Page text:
"And when some in the community wanted to explore Tenth Avenue Marine Terminal as a stadium location, Cushman pushed through a ban on everyone at the Port of San Diego from even so much as discussing the issue," Fabiani says.

"The fact that Mayor Faulconer has now assigned Steve Cushman — the architect of so many of San Diego’s civic failures — to work on the stadium is discouraging."

In a forest of speculation about the motives of the Chargers-owning Republican Spanos clan — and whether they may have already decided to pull the plug on the team's location here — the roots of Fabiani's discontent are traced by insiders to September 2011 and the team's professed desire to locate a dual-use stadium and convention center in the East Village section of downtown.

"The idea is to make room for convention uses in the end zones and cover the grass as needed to provide exhibit space," reported U-T San Diego at the time. "The stadium also would include restaurants and meeting spaces."

Mike McDowell, an executive with Mission Valley’s Atlas Hotels, run by big GOP donor Terry Brown, rejected the proposal out of hand, saying it relegated the convention industry to second-class status. “Who wants to sit at the little kids’ table?” U-T quoted McDowell as saying.

The hotel moguls' resistance to the team's dual-use scheme ended up with the Chargers trying to convince the California Coastal Commission to kill off the city's expansion plan, a battle Fabiani lost in October 2013. Showing up to testify against the Chargers was Faulconer, then on the city council.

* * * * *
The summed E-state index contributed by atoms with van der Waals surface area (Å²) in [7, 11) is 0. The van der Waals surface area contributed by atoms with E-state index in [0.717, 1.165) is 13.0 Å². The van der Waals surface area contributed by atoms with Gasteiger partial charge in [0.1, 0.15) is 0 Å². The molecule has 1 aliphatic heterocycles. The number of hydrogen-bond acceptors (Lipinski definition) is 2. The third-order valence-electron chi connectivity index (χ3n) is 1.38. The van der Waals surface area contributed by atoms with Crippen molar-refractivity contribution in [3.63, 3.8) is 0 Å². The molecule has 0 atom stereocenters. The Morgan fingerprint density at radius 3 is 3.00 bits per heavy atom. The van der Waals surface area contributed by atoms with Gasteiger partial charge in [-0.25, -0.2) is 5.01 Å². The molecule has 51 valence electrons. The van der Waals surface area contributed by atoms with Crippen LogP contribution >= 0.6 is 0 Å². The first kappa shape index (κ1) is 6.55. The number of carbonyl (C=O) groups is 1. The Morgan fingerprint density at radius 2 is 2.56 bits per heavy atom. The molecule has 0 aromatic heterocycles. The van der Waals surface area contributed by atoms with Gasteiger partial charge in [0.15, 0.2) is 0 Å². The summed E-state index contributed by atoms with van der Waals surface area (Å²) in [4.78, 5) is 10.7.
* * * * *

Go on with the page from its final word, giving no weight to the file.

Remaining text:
"The result is no surprise, given the influence of the powerful groups supporting the project," Fabiani told the Los Angeles Times after the commission's vote. "Still, it was disappointing to see the Coastal Commission ignore its own staff's recommendation."

Then in August of last year, a state appeals court held that a hotel room tax to fund the $520 million expansion enacted by the city council was unconstitutional because it had not been put to a public vote.

The mayor and the tourist lobby has been scratching its head about what to do next ever since.

In his online interview, Fabiani also has scathing words for Faulconer and Democratic councilman Todd Gloria, who counts among his major financial backers Evans Hotels, run by one of the city's top three hotel moguls, Bill Evans.

"There were many people and organizations around town that predicted right from the outset that the Cushman convention center financing plan would be struck down as illegal.

"But Cushman and the City — with the strong support of then-downtown area Councilman Kevin Faulconer and then–City Council President Todd Gloria – decided to forge ahead anyway.

"The result: Years and years of wasted time and effort, and millions and millions of dollars of wasted tax dollars — all expended on behalf of a financing plan that was doomed from the outset.

"In light of this track record, we are not encouraged that Steve Cushman will somehow come up with a workable solution to the stadium problem that has eluded everyone else for 13 years.